Ah June… the time for gentle summer breezes, sunny days, and young (or young-at-heart) lovers just starting their lives together. You guessed it! It’s wedding season, and it’s time to think about gifts for newlyweds. There aren’t too many rules on wedding gift etiquette, but here are some helpful guidelines.
Sign the gift card or enclosure. This may be obvious, but when writing a message to accompany your gift — whether object or money — be sure to make it clear who the gift is from. If it’s a large wedding, consider including your last name on the card or gift enclosure. If you are attaching the card to a gift, be sure to securely affix it. The newlyweds will be stressed to discover a gift with no card!
Send the gift ahead of time. Whenever possible, send your gift ahead to the bride’s home in the weeks or days before the event. Doing so cuts down on the amount of work the bridal party must do at the end of the wedding or reception. It also decreases the chances your gift will get misplaced. This is especially important for homemade or irreplaceable gifts. And if you are sending a card with money, remember that you can’t send gift enclosures through the U.S. Postal Service, which has minimum requirements for envelope sizes.
Look for the gift table. Often at wedding receptions there will be a table for the gifts. It’s best to drop off your gift on the table, rather than hand it to the bride and groom in the reception line or during the event. As mentioned above, be sure to firmly attach a note card or gift enclosure.
Look for an envelope box. If you are bringing an envelope with money to the wedding or reception, look for a box near the entry way or the gift table. Sometimes a member of the bridal party may hold a bag for cards in the reception line. You can also hand the card to the bride or groom during the reception line, but be aware of logistics, and if they already look like they are fumbling with too many cards, hold onto it for later.
No apologies necessary. Etiquette allows you several weeks to send a wedding gift. There’s no need to mention that you didn’t bring a gift to a wedding reception. Just be sure to give yourself a deadline and stick to it!
What’s the correct wedding gift?
Choose the gift amount. A lot of people worry about how much their gift is worth. What makes a gift “correct” depends on a lot of variables — the bride’s and groom’s family traditions and your budget are probably the most important. Etiquette dictates that your presence at the wedding is the most important gift of all. This isn’t a financial transaction, so even if the wedding is very fancy/expensive, you are not obligated to give the bride and groom an equally expensive gift.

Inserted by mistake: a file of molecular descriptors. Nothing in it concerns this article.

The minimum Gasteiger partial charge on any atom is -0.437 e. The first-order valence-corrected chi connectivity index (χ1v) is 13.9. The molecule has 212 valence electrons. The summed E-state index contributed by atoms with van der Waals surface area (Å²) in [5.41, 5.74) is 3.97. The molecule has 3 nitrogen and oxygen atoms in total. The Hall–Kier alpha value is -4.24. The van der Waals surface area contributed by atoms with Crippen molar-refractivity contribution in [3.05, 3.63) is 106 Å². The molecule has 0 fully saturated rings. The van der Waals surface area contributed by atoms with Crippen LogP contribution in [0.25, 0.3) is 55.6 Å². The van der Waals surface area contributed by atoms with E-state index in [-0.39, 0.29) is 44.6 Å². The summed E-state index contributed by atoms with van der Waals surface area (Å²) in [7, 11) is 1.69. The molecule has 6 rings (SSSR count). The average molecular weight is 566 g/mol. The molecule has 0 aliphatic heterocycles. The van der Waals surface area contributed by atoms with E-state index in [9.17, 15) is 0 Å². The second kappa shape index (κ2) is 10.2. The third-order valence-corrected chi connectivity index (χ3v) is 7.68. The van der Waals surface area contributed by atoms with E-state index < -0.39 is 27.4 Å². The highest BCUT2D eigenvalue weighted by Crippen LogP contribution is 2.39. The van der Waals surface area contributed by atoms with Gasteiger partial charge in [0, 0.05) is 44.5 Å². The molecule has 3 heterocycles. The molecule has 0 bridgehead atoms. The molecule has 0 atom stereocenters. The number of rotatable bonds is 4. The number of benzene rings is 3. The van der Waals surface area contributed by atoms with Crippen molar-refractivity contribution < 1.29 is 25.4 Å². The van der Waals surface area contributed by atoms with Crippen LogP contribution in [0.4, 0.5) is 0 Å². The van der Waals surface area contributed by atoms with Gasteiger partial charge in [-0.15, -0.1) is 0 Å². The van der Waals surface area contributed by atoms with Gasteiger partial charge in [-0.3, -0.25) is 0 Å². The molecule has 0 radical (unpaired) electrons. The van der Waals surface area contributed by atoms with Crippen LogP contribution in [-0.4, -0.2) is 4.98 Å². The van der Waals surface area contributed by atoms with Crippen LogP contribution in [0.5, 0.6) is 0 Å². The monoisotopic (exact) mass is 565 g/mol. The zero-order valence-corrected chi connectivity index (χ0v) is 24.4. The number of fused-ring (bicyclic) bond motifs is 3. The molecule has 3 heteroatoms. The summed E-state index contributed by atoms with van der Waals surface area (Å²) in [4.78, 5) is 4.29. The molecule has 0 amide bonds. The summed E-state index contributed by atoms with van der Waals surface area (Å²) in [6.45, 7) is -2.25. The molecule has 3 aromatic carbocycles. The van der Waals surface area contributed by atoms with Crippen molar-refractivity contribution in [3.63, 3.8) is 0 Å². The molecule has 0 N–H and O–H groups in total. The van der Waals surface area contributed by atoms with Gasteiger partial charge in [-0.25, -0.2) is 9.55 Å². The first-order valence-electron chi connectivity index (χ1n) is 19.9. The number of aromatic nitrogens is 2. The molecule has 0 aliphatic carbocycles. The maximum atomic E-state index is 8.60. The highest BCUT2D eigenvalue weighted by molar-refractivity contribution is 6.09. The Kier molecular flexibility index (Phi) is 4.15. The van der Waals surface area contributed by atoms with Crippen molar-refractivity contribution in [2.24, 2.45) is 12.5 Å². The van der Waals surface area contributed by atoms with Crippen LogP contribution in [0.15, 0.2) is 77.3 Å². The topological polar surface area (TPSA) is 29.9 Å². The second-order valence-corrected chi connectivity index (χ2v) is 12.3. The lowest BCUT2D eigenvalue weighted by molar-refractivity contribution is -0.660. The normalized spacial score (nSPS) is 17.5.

Consider the registry. If the bride and groom have a gift registry at a store, it’s logical to choose something off of that. But if you want to personalize the gift, you can choose something from the gift registry — such as a blender — and then write out a few recipe cards for your favorite smoothies, add a set of monogrammed glasses, or tuck in some personalized napkins.
Money as a gift. Giving money? Think about the best way to do so. If you are mailing the money, a check is safest. If you are attending a reception, cash might be okay. Just be sure the card lands inside a box or in the hands of someone who will safely store it.
How much? Some guests consider the cost of the meal and multiply it by the number of people in their family or group. If you are a family of four invited to the reception, and the going rate for a plate is $75 at this venue, multiply $75 by 4 people. However, doing it this way is not obligatory, and if that type of money is out of your budget, give what you can. The bride and groom should consider the effort and time you gave in attending their event as the main part of your gift. In fact, for destination weddings, or for out of town guests, the cost of travel and accommodations can add up! All that’s required is a nice card and message, along with a small gift from the heart.
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